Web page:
Purple potato tofu with Ginger and Shiso Miso and Mirin Dashi

Next, another sphere of tofu this time made with peanuts, coated in black sesame seeds and deep fried again floating in a sea of dashi: “Rikyu-agedashi”.  This sphere was finished off with fresh wasabi and a flake of dried bonito.  As the flake sat atop the hot tofu sphere, it started to move and was reminiscent of the plastic fish found in Christmas crackers that contorts when in contact with the heat of your palm; food that moves in mysterious ways!  Both of these tofu spheres tasted completely different.  Both were elegant to behold and brought out the curiosity in us: purple tofu and animated garnishes.  Magical food.


Next came our ramen bowls.  I think we may have sat looking at each others’ food for quite some time.  The intricate placement of noodles, sesame seed, delicate rings of chive herb and of course the dashi stock.  My lemon ramen was finished with slices of pork rib, so slowly cooked that the meat fell away at the touch of my ill-handled chopsticks.  Piled high in the centre, a stack of ultra-fine spring onions cut with zen-like precision and in contrast to the fresh spring onions sat infusing in the broth.  Atop the onion stack, delicate slithers of preserved lemon generously releasing their fragrance and providing the sweet zesty hit to cut through the iodine saltiness of the stock.  Layers upon layers of flavour, all in perfect balance.

Takashi’s Special Lemon Ramen

A note on the Cold Barley Water.  I’ll accept, it doesn’t sound very inviting, but let me tell you this.  If you see it on a menu, try it!  It has an aroma akin to flat Coca-Cola (bear with me!), and a taste that is nutty from the roasted barley, like coffee but without the bitterness, utterly refreshing and clean on the palette. A real surprise, very pleasant indeed!  Takashi told me afterwards that this is a very traditional Japanese drink and that it always reminds him of his childhood.  Running home from school, opening the fridge door where his mother would have the barley water made and well chilled, ready to drink.

It’s a known fact that eating a bowl of slurpy noodles with chopsticks is not the best way of enticing conversation.  But it kinda didn’t matter.  As the restaurant emptied out of seated diners, and the those seeking takeaway sustenance ebbed and flowed, I became aware that between the gentle precision of the music, the well-rehearsed movements of chef Miyazaki in the kitchen and the rhythmic pattern of lifting, cooling and inhaling the noodles; dipping the spoon for broth and garnish, became almost like a meditation.  Like I had been transported off to a noodle house in Kyoto.  It felt surreal to think like that and then to look up out of the window and across the city towards Shandon Bells.  Definitely not Kyoto, lads.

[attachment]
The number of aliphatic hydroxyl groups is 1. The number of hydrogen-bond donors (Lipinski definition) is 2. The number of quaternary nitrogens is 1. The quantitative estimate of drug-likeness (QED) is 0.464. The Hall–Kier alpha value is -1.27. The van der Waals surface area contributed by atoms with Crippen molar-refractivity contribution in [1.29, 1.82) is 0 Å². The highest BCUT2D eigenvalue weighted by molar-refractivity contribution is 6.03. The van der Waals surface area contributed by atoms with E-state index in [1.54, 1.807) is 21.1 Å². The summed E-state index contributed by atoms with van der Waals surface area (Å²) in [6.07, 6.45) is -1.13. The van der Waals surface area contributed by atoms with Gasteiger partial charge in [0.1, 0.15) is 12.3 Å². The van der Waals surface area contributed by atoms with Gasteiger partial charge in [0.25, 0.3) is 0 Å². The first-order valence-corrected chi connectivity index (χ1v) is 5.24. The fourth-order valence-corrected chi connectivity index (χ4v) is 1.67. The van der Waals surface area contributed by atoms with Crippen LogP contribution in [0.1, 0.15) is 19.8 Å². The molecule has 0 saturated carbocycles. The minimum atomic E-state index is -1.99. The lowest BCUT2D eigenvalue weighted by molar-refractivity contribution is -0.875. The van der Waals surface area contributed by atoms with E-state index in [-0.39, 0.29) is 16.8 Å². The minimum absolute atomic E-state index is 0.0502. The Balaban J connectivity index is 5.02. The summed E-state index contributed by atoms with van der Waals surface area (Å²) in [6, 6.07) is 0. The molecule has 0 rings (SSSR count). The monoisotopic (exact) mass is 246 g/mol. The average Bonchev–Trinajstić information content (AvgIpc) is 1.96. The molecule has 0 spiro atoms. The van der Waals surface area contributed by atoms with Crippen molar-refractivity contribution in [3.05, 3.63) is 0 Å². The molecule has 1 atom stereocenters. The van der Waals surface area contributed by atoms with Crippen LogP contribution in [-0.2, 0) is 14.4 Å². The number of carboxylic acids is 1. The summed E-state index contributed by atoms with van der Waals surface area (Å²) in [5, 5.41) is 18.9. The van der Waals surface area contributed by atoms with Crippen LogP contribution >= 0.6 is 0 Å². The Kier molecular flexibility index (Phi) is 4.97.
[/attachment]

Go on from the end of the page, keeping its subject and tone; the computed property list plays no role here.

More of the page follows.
Trying to explain what Japanese food tastes like is impossoble without ending up reeling off, mantra-like, the five tastes (sweet, sour, salty, bitter, umami), but I think this is the point.  For all the poetic language that exists to try to describe it, overall it is food that is meant to be experienced.  As though to simply apply superfluous adjectives and hyperbole is to conduct some massive injustice to the years of skill and experience that goes into these plates of food; of food art.

Did we enjoy our food?  Immensely.  Will we return?  Absolutely.  Did I go over the top with this review?  Definitely not.  Would we recommend everyone to visit Miyazaki?  You betcha!

Thank you Takashi….see you again soon.